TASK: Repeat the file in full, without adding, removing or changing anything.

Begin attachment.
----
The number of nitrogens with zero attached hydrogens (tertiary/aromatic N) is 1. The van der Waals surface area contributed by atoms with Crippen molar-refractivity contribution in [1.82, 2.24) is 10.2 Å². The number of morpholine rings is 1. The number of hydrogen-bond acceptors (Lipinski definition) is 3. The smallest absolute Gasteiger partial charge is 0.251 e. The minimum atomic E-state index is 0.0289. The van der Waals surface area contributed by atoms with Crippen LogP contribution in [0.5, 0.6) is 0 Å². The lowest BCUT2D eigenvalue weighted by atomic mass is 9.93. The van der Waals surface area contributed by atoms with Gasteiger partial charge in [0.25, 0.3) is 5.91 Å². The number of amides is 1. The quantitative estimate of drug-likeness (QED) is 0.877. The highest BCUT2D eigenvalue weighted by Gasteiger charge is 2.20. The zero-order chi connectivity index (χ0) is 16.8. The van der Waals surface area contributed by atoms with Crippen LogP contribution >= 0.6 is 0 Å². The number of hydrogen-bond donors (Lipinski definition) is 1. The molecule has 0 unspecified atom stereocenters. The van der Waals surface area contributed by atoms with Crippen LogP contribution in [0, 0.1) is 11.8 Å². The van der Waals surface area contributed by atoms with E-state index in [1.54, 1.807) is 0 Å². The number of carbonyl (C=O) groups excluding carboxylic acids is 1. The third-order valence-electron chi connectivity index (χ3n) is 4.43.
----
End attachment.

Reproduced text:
The number of nitrogens with zero attached hydrogens (tertiary/aromatic N) is 1. The van der Waals surface area contributed by atoms with Crippen molar-refractivity contribution in [1.82, 2.24) is 10.2 Å². The number of morpholine rings is 1. The number of hydrogen-bond acceptors (Lipinski definition) is 3. The smallest absolute Gasteiger partial charge is 0.251 e. The minimum atomic E-state index is 0.0289. The van der Waals surface area contributed by atoms with Crippen LogP contribution in [0.5, 0.6) is 0 Å². The lowest BCUT2D eigenvalue weighted by atomic mass is 9.93. The van der Waals surface area contributed by atoms with Gasteiger partial charge in [0.25, 0.3) is 5.91 Å². The number of amides is 1. The quantitative estimate of drug-likeness (QED) is 0.877. The highest BCUT2D eigenvalue weighted by Gasteiger charge is 2.20. The zero-order chi connectivity index (χ0) is 16.8. The van der Waals surface area contributed by atoms with Crippen LogP contribution >= 0.6 is 0 Å². The number of hydrogen-bond donors (Lipinski definition) is 1. The molecule has 0 unspecified atom stereocenters. The van der Waals surface area contributed by atoms with Crippen LogP contribution in [0, 0.1) is 11.8 Å². The van der Waals surface area contributed by atoms with E-state index in [1.54, 1.807) is 0 Å². The number of carbonyl (C=O) groups excluding carboxylic acids is 1. The third-order valence-electron chi connectivity index (χ3n) is 4.43.